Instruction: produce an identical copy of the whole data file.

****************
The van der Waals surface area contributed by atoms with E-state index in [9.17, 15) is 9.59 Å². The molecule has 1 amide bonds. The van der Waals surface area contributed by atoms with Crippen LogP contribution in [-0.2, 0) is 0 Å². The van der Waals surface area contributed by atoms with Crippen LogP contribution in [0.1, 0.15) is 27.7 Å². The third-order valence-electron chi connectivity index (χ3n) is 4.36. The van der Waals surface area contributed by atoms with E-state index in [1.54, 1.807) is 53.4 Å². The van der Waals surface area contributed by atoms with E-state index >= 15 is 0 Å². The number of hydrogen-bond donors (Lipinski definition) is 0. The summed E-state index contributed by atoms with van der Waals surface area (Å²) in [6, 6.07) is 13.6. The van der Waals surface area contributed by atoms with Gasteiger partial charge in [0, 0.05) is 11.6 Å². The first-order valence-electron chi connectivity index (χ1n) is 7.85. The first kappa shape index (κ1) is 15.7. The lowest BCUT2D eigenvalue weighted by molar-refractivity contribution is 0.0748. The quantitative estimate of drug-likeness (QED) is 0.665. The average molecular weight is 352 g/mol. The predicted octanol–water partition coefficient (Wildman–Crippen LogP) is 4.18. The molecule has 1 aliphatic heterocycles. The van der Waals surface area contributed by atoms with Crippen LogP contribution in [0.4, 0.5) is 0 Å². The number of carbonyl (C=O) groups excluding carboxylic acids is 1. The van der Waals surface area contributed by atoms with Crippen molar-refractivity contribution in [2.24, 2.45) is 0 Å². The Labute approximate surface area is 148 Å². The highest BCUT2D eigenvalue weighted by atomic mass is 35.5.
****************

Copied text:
The van der Waals surface area contributed by atoms with E-state index in [9.17, 15) is 9.59 Å². The molecule has 1 amide bonds. The van der Waals surface area contributed by atoms with Crippen LogP contribution in [-0.2, 0) is 0 Å². The van der Waals surface area contributed by atoms with Crippen LogP contribution in [0.1, 0.15) is 27.7 Å². The third-order valence-electron chi connectivity index (χ3n) is 4.36. The van der Waals surface area contributed by atoms with E-state index in [1.54, 1.807) is 53.4 Å². The van der Waals surface area contributed by atoms with E-state index >= 15 is 0 Å². The number of hydrogen-bond donors (Lipinski definition) is 0. The summed E-state index contributed by atoms with van der Waals surface area (Å²) in [6, 6.07) is 13.6. The van der Waals surface area contributed by atoms with Gasteiger partial charge in [0, 0.05) is 11.6 Å². The first-order valence-electron chi connectivity index (χ1n) is 7.85. The first kappa shape index (κ1) is 15.7. The lowest BCUT2D eigenvalue weighted by molar-refractivity contribution is 0.0748. The quantitative estimate of drug-likeness (QED) is 0.665. The average molecular weight is 352 g/mol. The predicted octanol–water partition coefficient (Wildman–Crippen LogP) is 4.18. The molecule has 1 aliphatic heterocycles. The van der Waals surface area contributed by atoms with Crippen LogP contribution in [0.4, 0.5) is 0 Å². The number of carbonyl (C=O) groups excluding carboxylic acids is 1. The van der Waals surface area contributed by atoms with Crippen molar-refractivity contribution in [2.24, 2.45) is 0 Å². The Labute approximate surface area is 148 Å². The highest BCUT2D eigenvalue weighted by atomic mass is 35.5.